From Fulwar Skipwith
Boston 12th. Feby. 1793
In order to save the remnant of a little property, which, from the Situation of Martinique, I have been obliged to leave behind me, I am under the necessity of returning once more to that unhappy Island. What the posture of affairs there, may be on my arrival I can hardly hazard a conjecture; should, however, its Inhabitants have been brought under obedience to the reigning Government of France, with Mr. Rochambeau as their Governor, I should expect, if not formally acknowledged in my capacity of Consul from the U. States, that my representations would receive the same attention, as if I were—and more especially, could I obtain through you, a letter from the french Minister to Mr. Rochambeau.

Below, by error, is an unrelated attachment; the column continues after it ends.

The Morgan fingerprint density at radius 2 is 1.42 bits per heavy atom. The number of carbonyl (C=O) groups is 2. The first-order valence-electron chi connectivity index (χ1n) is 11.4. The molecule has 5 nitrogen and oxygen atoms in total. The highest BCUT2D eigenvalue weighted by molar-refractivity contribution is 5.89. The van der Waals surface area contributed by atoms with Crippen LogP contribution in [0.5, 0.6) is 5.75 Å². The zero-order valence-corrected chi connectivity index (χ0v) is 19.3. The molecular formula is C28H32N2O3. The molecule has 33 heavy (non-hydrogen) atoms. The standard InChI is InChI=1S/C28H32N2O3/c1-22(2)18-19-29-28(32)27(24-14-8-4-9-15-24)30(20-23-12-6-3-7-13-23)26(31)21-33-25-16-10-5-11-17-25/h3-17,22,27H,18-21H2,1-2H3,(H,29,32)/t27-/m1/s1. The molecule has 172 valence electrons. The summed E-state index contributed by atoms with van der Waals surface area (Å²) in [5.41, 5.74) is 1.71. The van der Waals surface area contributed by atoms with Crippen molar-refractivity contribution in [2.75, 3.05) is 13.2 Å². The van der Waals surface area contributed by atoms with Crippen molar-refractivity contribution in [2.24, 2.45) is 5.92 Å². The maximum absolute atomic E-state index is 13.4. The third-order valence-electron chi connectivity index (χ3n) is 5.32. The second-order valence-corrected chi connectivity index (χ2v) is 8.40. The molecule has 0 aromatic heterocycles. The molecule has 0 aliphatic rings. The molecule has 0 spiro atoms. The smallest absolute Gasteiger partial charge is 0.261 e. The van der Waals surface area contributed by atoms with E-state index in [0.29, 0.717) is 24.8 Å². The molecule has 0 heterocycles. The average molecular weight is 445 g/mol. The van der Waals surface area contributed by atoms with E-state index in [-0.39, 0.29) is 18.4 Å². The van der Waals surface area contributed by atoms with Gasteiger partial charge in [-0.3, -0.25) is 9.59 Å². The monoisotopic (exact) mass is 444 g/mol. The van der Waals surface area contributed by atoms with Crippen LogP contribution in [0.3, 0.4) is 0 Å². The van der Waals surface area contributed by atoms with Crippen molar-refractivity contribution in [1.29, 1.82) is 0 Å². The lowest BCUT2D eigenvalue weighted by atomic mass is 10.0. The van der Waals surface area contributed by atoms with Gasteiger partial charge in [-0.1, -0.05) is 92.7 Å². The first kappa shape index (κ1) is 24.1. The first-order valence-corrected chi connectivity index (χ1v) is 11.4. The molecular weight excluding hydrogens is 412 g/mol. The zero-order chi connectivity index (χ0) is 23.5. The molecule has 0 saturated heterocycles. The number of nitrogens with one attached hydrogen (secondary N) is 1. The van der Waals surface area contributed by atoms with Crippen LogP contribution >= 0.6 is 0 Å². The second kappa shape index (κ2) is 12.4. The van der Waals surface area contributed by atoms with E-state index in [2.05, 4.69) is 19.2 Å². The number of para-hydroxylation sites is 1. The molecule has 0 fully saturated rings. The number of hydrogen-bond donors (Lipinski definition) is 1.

Pardon, Sir, the repetition of my letters, and believe, that the peculiar hardship of my Situation, added to a wish not to return among my connexions in Virginia poor and dependent, alone could lead me to importune you.
Accept my most ardent wish for your health and happiness, and assurances, that no one feels a greater zeal for your prosperity than your poor Huml Servant
RC (DLC); endorsed by TJ as received 18 Feb. 1793 and so recorded in SJL.